The History of Shoes

Comfortable and cultural are only two of the many words that describe shoes.

Comfortable and cultural are only two of the many words that describe shoes. Shoe history stretches back to the ancient times. Back then, sandals were formal wear shoes and they have the revered distinction of being the first footwear. In the ancient world, everyone wore sandals (no, not flip flops!) to funerals.

Some shoes are truly protective like sabatons, the Renaissance era metal foot coverings that completed suits of armor, circa 1500. Other shoes like those worn by Asian women in the 1600s were binding. European fashionistas selected the finest fabrics for their footwear and made the boot a mainstay in the 18th Century. The Industrial Revolution ushered in work shoes as the 1800s morphed into the 1900s.  In the early years of the 20th Century, shoes were no longer hidden beneath floor length skirts and long petticoats of the Victorian age. Buttoned up boots were replaced with sneakers by 1915 and rising heels went hand in hand—or foot in foot—with rising hemlines with the late-night bar hoppers of the roaring 1920s.  Whether you were a knight or a night owl, your shoes made a statement.

A shoe’s statement can be political like stars and stripes sling backs or practical such as steel-toed work boots. They can show one’s social-conscience like those purchased from Toms for charity or they can aid in getting the job done like clogs with metal spikes that crushed chestnuts with a single stomp in 19th Century France.

However, the shoes most of us love best are those that stand the test of time or remind us of our favorite cultural legends. For instance, movie starlet Marilyn Monroe’s red high heels dating to the late 1950s are a fashion mainstay. In the mid 1960s, Beatle’s front man John Lennon created a craze with his music as well as with his low leather boots. In the 1970s, we erroneously thought our earth shoes were cool. In the 1980s, we dressed preppy in penny loafers. The 1990s prompted us to look down at our ballet flats.  Today, almost anything goes.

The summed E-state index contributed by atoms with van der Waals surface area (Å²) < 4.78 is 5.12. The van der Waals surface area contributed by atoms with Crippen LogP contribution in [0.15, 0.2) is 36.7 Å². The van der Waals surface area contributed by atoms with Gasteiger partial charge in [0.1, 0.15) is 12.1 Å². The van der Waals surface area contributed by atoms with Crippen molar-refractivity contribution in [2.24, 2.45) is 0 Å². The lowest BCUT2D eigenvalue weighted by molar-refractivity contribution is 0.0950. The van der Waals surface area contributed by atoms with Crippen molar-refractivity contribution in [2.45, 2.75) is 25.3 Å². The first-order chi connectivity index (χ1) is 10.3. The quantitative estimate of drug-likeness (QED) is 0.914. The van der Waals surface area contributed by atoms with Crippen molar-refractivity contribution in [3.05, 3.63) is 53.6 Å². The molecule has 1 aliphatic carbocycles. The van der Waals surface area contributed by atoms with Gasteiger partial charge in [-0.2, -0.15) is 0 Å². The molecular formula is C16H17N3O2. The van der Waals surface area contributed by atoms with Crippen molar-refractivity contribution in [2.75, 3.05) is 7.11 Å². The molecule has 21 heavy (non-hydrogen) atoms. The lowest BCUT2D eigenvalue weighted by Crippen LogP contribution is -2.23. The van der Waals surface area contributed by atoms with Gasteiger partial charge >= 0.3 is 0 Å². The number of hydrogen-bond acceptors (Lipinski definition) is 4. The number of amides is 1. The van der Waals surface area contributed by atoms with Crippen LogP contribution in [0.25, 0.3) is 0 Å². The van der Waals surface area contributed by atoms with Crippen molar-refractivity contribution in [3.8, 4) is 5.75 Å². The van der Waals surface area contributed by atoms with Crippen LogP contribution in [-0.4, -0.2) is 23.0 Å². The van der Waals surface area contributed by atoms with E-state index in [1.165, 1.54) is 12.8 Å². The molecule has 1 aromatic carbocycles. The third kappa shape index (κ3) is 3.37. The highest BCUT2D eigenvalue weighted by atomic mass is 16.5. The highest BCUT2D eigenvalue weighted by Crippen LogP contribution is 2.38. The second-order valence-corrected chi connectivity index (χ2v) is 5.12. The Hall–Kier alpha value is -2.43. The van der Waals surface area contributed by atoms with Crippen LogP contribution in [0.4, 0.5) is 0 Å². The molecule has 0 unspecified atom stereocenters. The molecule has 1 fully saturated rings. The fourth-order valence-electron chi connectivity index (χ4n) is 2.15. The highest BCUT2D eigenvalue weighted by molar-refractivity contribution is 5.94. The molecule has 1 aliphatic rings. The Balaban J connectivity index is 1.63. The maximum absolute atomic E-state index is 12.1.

Some of the most common shoe styles have been around for a long time. High heels, which were introduced as elevated shoes in the western world about 500 years ago, helped to extend the long-legged look of some of the world’s most famous legs like Elizabeth Taylor, Jennifer Aniston, and Kim Kardashian. The ladies of the hit TV show, Sex and the City, who wore some of the most glam shoes of the early 21st Century, shared their own celebrity status with shoe designers like Manolo Blahnik and Christian Louboutin. Sky high prices, chopines (very high platform-style heels) and bright red soles that served as logos became synonymous with the era’s kick-up your heels fashion.

Museums have even taken on the mission of highlighting the importance of the shoe in history. One of the most fascinating museums to do so is the Bata Shoe Museum in Toronto, Canada which focuses on the shoe as art form. Other museums have featured shoes in their displays like the wonderful Franklin Institute in Philadelphia, PA where the hands-on science museum encourages visitors of all ages to compare their shoe with that of basketball great,  Shaquille O’Neal, who wears a size 22.

Now those are some big shoes to fill.

Ph.D. antiques appraiser, author, award-winning TV personality, and TV talk show host, Dr. Lori presents antique appraisal events nationwide, including around Tampa Bay. Dr. Lori is the star appraiser on the hit TV show "Auction Kings" on Discovery Channel airing Tuesdays at 9 p.m. Visit www.DrLoriV.com, www.Facebook.com/DoctorLori or call (888) 431-1010.

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